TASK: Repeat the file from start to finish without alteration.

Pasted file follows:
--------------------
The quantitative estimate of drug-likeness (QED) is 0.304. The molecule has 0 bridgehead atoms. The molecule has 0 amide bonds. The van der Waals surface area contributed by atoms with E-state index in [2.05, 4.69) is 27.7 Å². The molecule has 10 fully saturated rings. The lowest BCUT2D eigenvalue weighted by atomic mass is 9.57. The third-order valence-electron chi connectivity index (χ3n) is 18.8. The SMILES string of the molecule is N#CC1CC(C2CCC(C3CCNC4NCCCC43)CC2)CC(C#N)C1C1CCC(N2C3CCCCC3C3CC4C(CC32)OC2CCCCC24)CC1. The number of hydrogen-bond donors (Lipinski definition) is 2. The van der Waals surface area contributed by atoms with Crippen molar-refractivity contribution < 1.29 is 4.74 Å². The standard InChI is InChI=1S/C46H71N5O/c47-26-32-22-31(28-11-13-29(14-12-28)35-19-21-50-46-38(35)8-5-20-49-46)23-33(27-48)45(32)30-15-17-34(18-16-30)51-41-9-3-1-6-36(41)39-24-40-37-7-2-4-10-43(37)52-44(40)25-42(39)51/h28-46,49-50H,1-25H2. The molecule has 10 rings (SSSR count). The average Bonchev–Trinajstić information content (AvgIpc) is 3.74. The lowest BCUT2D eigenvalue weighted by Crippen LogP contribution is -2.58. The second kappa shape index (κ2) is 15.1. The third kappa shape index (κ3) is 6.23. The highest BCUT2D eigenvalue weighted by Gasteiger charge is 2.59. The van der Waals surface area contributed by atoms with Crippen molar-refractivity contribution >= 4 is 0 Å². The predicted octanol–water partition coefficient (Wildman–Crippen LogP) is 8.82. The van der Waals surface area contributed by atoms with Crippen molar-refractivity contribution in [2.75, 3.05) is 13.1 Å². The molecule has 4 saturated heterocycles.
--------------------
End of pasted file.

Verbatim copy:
The quantitative estimate of drug-likeness (QED) is 0.304. The molecule has 0 bridgehead atoms. The molecule has 0 amide bonds. The van der Waals surface area contributed by atoms with E-state index in [2.05, 4.69) is 27.7 Å². The molecule has 10 fully saturated rings. The lowest BCUT2D eigenvalue weighted by atomic mass is 9.57. The third-order valence-electron chi connectivity index (χ3n) is 18.8. The SMILES string of the molecule is N#CC1CC(C2CCC(C3CCNC4NCCCC43)CC2)CC(C#N)C1C1CCC(N2C3CCCCC3C3CC4C(CC32)OC2CCCCC24)CC1. The number of hydrogen-bond donors (Lipinski definition) is 2. The van der Waals surface area contributed by atoms with Crippen molar-refractivity contribution < 1.29 is 4.74 Å². The standard InChI is InChI=1S/C46H71N5O/c47-26-32-22-31(28-11-13-29(14-12-28)35-19-21-50-46-38(35)8-5-20-49-46)23-33(27-48)45(32)30-15-17-34(18-16-30)51-41-9-3-1-6-36(41)39-24-40-37-7-2-4-10-43(37)52-44(40)25-42(39)51/h28-46,49-50H,1-25H2. The molecule has 10 rings (SSSR count). The average Bonchev–Trinajstić information content (AvgIpc) is 3.74. The lowest BCUT2D eigenvalue weighted by Crippen LogP contribution is -2.58. The second kappa shape index (κ2) is 15.1. The third kappa shape index (κ3) is 6.23. The highest BCUT2D eigenvalue weighted by Gasteiger charge is 2.59. The van der Waals surface area contributed by atoms with Crippen molar-refractivity contribution >= 4 is 0 Å². The predicted octanol–water partition coefficient (Wildman–Crippen LogP) is 8.82. The van der Waals surface area contributed by atoms with Crippen molar-refractivity contribution in [2.75, 3.05) is 13.1 Å². The molecule has 4 saturated heterocycles.